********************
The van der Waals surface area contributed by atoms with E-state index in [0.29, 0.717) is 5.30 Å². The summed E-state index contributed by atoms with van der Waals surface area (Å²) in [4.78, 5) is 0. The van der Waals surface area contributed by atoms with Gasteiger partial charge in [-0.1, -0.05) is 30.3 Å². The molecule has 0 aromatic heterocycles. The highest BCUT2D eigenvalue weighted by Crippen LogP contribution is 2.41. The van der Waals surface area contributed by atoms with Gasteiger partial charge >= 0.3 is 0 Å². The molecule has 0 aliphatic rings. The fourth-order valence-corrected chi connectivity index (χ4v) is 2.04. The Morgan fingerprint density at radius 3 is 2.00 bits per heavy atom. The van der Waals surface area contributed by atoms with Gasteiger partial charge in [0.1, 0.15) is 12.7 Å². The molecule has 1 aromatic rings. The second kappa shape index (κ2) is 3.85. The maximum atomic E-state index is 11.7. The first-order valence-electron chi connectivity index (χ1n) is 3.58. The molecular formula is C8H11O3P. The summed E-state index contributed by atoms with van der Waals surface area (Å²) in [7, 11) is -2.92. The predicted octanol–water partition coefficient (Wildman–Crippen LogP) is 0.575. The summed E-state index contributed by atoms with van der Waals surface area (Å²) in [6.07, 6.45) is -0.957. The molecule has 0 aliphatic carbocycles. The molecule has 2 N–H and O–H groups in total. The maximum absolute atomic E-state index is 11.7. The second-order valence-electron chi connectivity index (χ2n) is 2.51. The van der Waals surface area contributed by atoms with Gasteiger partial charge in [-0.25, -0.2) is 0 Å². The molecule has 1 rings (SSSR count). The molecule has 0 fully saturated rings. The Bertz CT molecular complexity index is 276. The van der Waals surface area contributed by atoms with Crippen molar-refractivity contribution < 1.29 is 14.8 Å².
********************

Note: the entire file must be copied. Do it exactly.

The van der Waals surface area contributed by atoms with E-state index in [0.29, 0.717) is 5.30 Å². The summed E-state index contributed by atoms with van der Waals surface area (Å²) in [4.78, 5) is 0. The van der Waals surface area contributed by atoms with Gasteiger partial charge in [-0.1, -0.05) is 30.3 Å². The molecule has 0 aromatic heterocycles. The highest BCUT2D eigenvalue weighted by Crippen LogP contribution is 2.41. The van der Waals surface area contributed by atoms with Gasteiger partial charge >= 0.3 is 0 Å². The molecule has 0 aliphatic rings. The fourth-order valence-corrected chi connectivity index (χ4v) is 2.04. The Morgan fingerprint density at radius 3 is 2.00 bits per heavy atom. The van der Waals surface area contributed by atoms with Gasteiger partial charge in [0.1, 0.15) is 12.7 Å². The molecule has 1 aromatic rings. The second kappa shape index (κ2) is 3.85. The maximum atomic E-state index is 11.7. The first-order valence-electron chi connectivity index (χ1n) is 3.58. The molecular formula is C8H11O3P. The summed E-state index contributed by atoms with van der Waals surface area (Å²) in [7, 11) is -2.92. The predicted octanol–water partition coefficient (Wildman–Crippen LogP) is 0.575. The summed E-state index contributed by atoms with van der Waals surface area (Å²) in [6.07, 6.45) is -0.957. The molecule has 0 aliphatic carbocycles. The molecule has 2 N–H and O–H groups in total. The maximum absolute atomic E-state index is 11.7. The second-order valence-electron chi connectivity index (χ2n) is 2.51. The van der Waals surface area contributed by atoms with Gasteiger partial charge in [-0.25, -0.2) is 0 Å². The molecule has 1 rings (SSSR count). The molecule has 0 fully saturated rings. The Bertz CT molecular complexity index is 276. The van der Waals surface area contributed by atoms with Crippen molar-refractivity contribution < 1.29 is 14.8 Å².